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All Americans can see in Armenia a bit of themselves

Thousands of demonstrators march in the streets of Los Angeles, California, on Oct. 11, 2020, in opposition to Azerbaijan's military actions in the Armenian-run region of Nagorno-Karabakh.
Thousands of demonstrators march in the streets of Los Angeles, California, on Oct. 11, 2020, in opposition to Azerbaijan's military actions in the Armenian-run region of Nagorno-Karabakh. | Armenian National Committee of America - Western Region

These days, you would be hard-pressed to find a topic that all Americans across the political spectrum would have the same view. But there is one that Republicans, Democrats, and Independents alike can view the same way: Armenia.

Earlier this year, President Biden referred to the massacre of nearly 1.5 million Armenian Christians by the Ottoman Empire as genocide, becoming the first President of the United States to meaningfully do so. This is no coincidence: In 2019, an overwhelming majority in both houses of Congress passed resolutions in the same spirit, showing Armenians that the American people stood in solidarity in affirming history.

Which begs the question: Why? Why would a country roughly the size of Maine, halfway across the world, command such attention? With so many corners of the world crying out, why focus on Armenia?

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Cynics might argue the Armenian genocide controversy gets attention because it draws comparisons to the Holocaust while invoking it as an example of the world not caring about all heinous crimes equally. Or because it was perpetrated in effect by Turkey, a country whose threats are the reason most presidents have held back on using the term.

But I think there is something deeper at play, something instructive. Something that offers Americans, otherwise mired in bitter political infighting, a vision of a brighter future.

First, many Americans care about Armenia — and perhaps more of them should — because Americans of Armenian descent remain such an astoundingly dedicated and vocal diaspora, and one that contributes substantially to Americans’ everyday lives. From the arts and medicine to bio-tech and culture, Armenians have contributed magnificently. They represent the very idea of diaspora, with an intensity not often seen.

America may be a nation of immigrants, but most of them, a generation or two after settling in, are happy enough to relegate their heritage to a secondary role. Armenian-Americans, on the other hand, have a markedly different pattern of behavior. Rather than pursuing total assimilation, many believe that the two parts of their hyphenated identity strengthen each other and that having a deep passion for Armenia, makes one more, not less, likely to show an equally deep commitment to America.  American Jews, of course, experience a similar dynamic. That is perhaps why they, like Armenians, contributed so much to American life and culture despite their small numbers.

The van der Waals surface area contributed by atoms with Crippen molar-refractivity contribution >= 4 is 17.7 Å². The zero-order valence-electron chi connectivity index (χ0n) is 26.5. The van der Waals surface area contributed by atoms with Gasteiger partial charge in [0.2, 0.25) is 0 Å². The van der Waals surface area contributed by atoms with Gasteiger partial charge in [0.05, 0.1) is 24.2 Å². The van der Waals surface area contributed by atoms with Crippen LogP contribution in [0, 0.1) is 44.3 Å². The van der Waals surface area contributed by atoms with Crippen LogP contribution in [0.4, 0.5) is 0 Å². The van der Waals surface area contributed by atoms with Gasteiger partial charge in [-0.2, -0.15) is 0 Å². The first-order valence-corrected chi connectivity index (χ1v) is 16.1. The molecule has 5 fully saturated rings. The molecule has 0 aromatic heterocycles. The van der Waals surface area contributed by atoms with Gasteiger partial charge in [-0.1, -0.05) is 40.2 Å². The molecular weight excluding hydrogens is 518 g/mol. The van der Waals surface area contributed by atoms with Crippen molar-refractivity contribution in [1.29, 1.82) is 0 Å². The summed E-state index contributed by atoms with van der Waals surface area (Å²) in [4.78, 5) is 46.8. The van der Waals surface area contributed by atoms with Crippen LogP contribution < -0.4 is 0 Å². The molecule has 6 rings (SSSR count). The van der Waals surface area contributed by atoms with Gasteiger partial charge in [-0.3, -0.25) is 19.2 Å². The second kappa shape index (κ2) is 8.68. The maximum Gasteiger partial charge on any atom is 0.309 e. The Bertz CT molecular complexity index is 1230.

Armenians are also bound by religion. The world’s first Christian nation, Armenia remains strongly tethered to its faith. And while we remain committed to religious freedom, a core tenet of any liberal democracy, we continue to worship with fierce devotion. When the Pew Research Center surveyed citizens of all of Europe’s nations in 2018 about their faith, Armenia came second in devoutness, with 79 percent of respondents saying they believed in God with absolute certainty and 53 percent saying religion was very important in their lives.

Finally, there’s Armenia’s commitment to freedom. Under repeated attacks by one dictatorship, Azerbaijan, which is backed by another, Turkey, and the ISIS mercenaries it brought in, Armenia continues to stand for the West’s commitment to liberty. We don’t only speak of these values in the abstract; we pay for them in blood. We are fighting against the same forces that elsewhere target American and European soldiers and civilians, and foment violence and new genocide.

If the last two decades have taught us anything, it’s that any American attempt to remain cloistered and removed from the rest of the world is doomed to fail; whether we like it or not, ours is an interconnected reality, and evil unchecked in one corner of the world will soon spread to all others.

Seen in this light, then, it’s no wonder that Americans are united in their support for Armenia. A deep commitment to tradition, a strong passion for religion, and an unwavering dedication to liberty are all profoundly American values. Looking at Armenia, Americans see a story they find exhilaratingly familiar with their own origins: That of a young nation, fueled by faith and freedom, proud of its own sensibilities and refusing to be swallowed up by imperial forces that would subjugate it.

Let us hope, then, that recent statements from Washington aren’t the last of their kinds. There’s much about Armenia for Americans, especially Americans of faith, to discover. As so many Americans grapple with questions of identity, trying to figure out how to make sense of the many complicated parts of themselves, Armenians offer a lesson in how resilience can result from staying rooted in both tradition and modernity, in equal measure and at the same time.

In having one foot in the past, and the other in the future.

Archbishop Vicken Aykazian is Legate of the Armenian Diocese of America, former president of the National Council of Churches, and a member of the Central and Executive Committees of the World Council of Churches. 

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